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During La Pérouse's visit to Samoa an unfortunate occurrence took place on board the ship Astrolabe. While some natives were inspecting the vessel an accidental discharge of firearms caused the death of a native. The savages were so provoked that a few days after the accident they attacked a boat-load of sailors, among whom were the Comte de Langle and M. de Lamanon, a naturalist who accompanied the expedition, and massacred almost the whole crew. On account of this ferocious act the natives were supposed to be generally cruel and warlike, and they were accordingly feared and avoided until about 1830, when the London Missionary Society established a mission among them, and found them to be a gentle and peaceable race, with few if any atrocious acts of violence such as were characteristic of cannibalistic Fiji. This mission continues in operation up to this time, and has accomplished much good for the people.

The steamers of the Oceanic line pass through the group but do not stop, merely "slowing down" off the western end of the island of Tutuila sufficiently to transfer the European and American mails to the small cutter which is used for the purpose of transporting to Apia the monthly mail matter.

Savaii, the westernmost and largest of the group, is some forty miles long by twenty in width, and is unmistakably of volcanic origin. It is ridged with lofty, cloud-encircled mountains, which are covered with a mantle of dense rich tropical foliage, giving to them an evenness of outline and a softness which delight the eye of the new-comer.

Ten miles to the eastward

of Savaii is the beautiful island of Upolu, perhaps the most important of the group, having an area of five hundred and sixty square miles, diversified by mountain peaks three thousand feet high, volcanic caverns of symmetrical shapes, plateaus of remarkable fertility, and many valleys of exceeding beauty. The volcanic fires having been extinct perhaps for many centuries, the three craters on Upolu have been curiously changed into lakes of great depth and beauty, unknown except to those bold enough and strong enough to climb the rugged mountain trails through a trackless growth of tropical foliage.

The seat of government, Apia, a town of fifteen hundred inhabitants, is situated about the bay of the same name, on the northwestern side of Upolu. Here the various ruling monarchs have from time immemorial lived, ruled, and held their court. The bay is an incomplete semicircle in form, extending from Matautu point on the east to Mulunuu, a low point of land stretching away to the westward over a distance of two miles. The ever busy coral insects have thrown up a barrier reef, ex



Kenyon Coy after photograph- 1889.


tending from point to point, which receives and dissipates the huge swells of the Pacific, whereby under ordinary conditions of the weather protection is secured to ships at anchor in the bay. During certain seasons of the year, however, when hurricanes prevail, the anchorage becomes unsafe.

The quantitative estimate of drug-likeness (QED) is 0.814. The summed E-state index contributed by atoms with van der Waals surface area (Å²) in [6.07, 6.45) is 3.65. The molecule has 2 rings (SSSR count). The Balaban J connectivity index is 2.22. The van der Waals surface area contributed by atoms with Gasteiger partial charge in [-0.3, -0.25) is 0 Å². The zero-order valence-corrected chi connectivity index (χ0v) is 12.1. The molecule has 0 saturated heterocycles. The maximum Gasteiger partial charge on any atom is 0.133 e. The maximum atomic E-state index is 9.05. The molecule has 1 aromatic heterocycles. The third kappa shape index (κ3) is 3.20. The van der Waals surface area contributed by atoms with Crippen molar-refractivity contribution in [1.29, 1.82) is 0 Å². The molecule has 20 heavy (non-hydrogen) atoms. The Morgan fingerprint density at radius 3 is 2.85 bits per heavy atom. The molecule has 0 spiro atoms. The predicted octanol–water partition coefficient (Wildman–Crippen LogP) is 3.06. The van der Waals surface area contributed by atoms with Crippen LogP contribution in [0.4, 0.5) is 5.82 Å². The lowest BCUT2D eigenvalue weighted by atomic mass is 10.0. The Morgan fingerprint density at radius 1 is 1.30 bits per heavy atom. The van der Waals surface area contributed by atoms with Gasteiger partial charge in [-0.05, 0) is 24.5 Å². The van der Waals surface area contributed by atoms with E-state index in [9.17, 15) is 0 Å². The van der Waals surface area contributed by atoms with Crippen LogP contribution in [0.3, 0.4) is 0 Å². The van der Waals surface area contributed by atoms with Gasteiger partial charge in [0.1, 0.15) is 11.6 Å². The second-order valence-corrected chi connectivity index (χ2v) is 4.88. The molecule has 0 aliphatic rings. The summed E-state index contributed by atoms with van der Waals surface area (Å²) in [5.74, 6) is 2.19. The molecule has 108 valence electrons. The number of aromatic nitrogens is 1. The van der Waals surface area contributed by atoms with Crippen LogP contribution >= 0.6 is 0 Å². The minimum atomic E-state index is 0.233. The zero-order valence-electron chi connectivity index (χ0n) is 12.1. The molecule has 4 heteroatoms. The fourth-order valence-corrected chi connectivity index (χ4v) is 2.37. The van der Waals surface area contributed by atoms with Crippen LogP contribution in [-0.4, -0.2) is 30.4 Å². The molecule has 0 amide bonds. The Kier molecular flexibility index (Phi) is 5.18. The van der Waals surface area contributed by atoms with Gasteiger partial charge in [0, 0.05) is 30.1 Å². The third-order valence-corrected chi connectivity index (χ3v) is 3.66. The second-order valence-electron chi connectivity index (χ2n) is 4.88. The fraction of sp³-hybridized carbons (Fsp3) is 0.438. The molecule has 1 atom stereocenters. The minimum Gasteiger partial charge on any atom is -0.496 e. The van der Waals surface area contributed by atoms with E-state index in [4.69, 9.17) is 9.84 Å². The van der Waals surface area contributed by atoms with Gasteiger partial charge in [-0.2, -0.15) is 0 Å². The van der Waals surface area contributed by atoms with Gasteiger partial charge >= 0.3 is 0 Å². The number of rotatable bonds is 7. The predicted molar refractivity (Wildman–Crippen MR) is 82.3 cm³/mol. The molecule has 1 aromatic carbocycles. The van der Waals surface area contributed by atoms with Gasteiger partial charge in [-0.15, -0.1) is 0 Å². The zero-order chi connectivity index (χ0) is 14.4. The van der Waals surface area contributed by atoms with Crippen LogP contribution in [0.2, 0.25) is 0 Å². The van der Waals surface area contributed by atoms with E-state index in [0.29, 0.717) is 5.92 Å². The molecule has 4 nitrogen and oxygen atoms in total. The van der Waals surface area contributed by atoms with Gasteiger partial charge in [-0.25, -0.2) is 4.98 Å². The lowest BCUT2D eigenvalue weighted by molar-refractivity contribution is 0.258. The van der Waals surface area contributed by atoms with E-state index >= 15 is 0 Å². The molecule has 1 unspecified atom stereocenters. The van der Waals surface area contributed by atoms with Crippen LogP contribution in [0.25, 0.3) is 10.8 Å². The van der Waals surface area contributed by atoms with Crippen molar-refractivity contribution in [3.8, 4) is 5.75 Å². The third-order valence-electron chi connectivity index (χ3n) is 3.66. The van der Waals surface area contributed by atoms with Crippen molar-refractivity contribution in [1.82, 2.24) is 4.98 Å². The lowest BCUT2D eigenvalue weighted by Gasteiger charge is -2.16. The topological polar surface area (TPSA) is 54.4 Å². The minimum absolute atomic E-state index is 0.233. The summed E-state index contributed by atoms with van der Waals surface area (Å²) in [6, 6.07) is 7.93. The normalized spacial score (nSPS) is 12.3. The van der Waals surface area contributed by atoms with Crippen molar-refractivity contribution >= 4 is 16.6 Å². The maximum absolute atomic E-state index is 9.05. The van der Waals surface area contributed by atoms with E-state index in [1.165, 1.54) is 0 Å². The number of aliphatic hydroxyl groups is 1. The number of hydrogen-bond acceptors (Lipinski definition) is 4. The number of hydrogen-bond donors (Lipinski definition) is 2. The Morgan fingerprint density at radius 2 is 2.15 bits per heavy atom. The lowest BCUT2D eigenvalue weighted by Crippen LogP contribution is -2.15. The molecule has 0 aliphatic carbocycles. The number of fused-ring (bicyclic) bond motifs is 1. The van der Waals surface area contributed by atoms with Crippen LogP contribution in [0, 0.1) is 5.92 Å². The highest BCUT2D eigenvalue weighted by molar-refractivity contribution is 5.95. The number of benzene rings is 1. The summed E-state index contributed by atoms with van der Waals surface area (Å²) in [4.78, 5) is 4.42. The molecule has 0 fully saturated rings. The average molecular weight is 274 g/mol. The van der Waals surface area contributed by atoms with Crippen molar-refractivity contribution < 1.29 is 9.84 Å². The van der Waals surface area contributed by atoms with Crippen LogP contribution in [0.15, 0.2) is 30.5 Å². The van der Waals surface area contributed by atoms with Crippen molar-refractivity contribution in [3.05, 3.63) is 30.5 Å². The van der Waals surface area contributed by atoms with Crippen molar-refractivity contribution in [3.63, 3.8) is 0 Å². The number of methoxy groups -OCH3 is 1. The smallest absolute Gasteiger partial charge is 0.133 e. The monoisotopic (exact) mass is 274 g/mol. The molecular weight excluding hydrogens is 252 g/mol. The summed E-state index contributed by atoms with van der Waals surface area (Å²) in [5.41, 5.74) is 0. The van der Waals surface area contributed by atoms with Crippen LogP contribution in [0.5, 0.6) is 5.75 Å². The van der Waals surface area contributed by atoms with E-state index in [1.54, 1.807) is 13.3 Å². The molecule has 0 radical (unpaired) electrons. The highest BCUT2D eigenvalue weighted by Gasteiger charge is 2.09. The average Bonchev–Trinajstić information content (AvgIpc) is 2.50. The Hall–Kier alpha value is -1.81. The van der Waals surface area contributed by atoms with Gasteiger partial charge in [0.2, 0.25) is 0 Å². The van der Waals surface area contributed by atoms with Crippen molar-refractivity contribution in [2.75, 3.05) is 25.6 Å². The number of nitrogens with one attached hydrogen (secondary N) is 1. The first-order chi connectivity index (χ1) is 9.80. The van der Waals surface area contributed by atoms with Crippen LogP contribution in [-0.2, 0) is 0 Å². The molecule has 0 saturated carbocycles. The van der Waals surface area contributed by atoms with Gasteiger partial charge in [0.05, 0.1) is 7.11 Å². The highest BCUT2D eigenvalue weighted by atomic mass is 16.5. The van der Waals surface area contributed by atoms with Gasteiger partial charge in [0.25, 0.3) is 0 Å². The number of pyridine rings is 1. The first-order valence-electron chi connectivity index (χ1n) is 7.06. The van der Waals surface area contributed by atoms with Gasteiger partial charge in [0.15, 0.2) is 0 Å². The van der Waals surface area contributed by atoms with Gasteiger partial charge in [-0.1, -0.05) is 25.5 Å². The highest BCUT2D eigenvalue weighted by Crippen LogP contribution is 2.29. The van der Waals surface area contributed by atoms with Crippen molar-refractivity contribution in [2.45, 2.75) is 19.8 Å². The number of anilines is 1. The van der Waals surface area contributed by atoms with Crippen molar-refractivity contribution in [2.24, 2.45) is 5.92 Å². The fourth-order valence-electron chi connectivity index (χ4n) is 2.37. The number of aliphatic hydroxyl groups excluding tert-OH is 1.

In Apia the California redwood cottages of the foreigners built along the thoroughfares, which extend parallel with the outlines of the beach from Matautu to Mulunuu, are surrounded with flowers and tropical plants. One of the old landmarks by which ships steer their course into the harbor is the Catholic mission church, situated near the center of the town, built entirely of coral blocks cut from reefs near by, and inclosed within a wall of the same material. Half a mile distant, on a hill in the rear of the church, stand a college and a chapel belonging to the same Church, in which native men are educated for missionary purposes. The mission also possesses a convent school for the education and training of Samoan girls. Some of the native women renounce the world, take the same vows and assume the same garb as their white sisters, and devote their lives to acts of charity and mercy.

Continuing forty miles to the eastward, we come to Tutuila, a mountainous island nearly a hundred miles in circumference and containing eight thousand inhabitants. The interior of Tutuila is so rugged and the jungle is so dense that it is seldom visited by the natives. There are comparatively few inland villages, most of the inhabitants living in proximity to the sea. On the south side of Tutuila is the entrance to the magnificent harbor of Pago-Pago. The natural beauty and grandeur of this bay are extensively known throughout all Polynesia. Being land-locked, and bounded by mountains on one side and a perpendicular wall of solid rock fifteen hundred feet in height on another, it affords the safest refuge to ships of all sizes during the hurricane season. It was

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conceded to the United States by King Malietoa in the treaty of 1872,

for the purpose of establishing and maintaining a coaling station for ships of war, and for a number of years past the United States naval vessels cruising in the South seas have drawn their supply of coal from this place.

Sixty miles to the eastward of Tutuila we find what is generally known as the Manuua group, which comprises Oloosenga, Manuua, and Ofu. These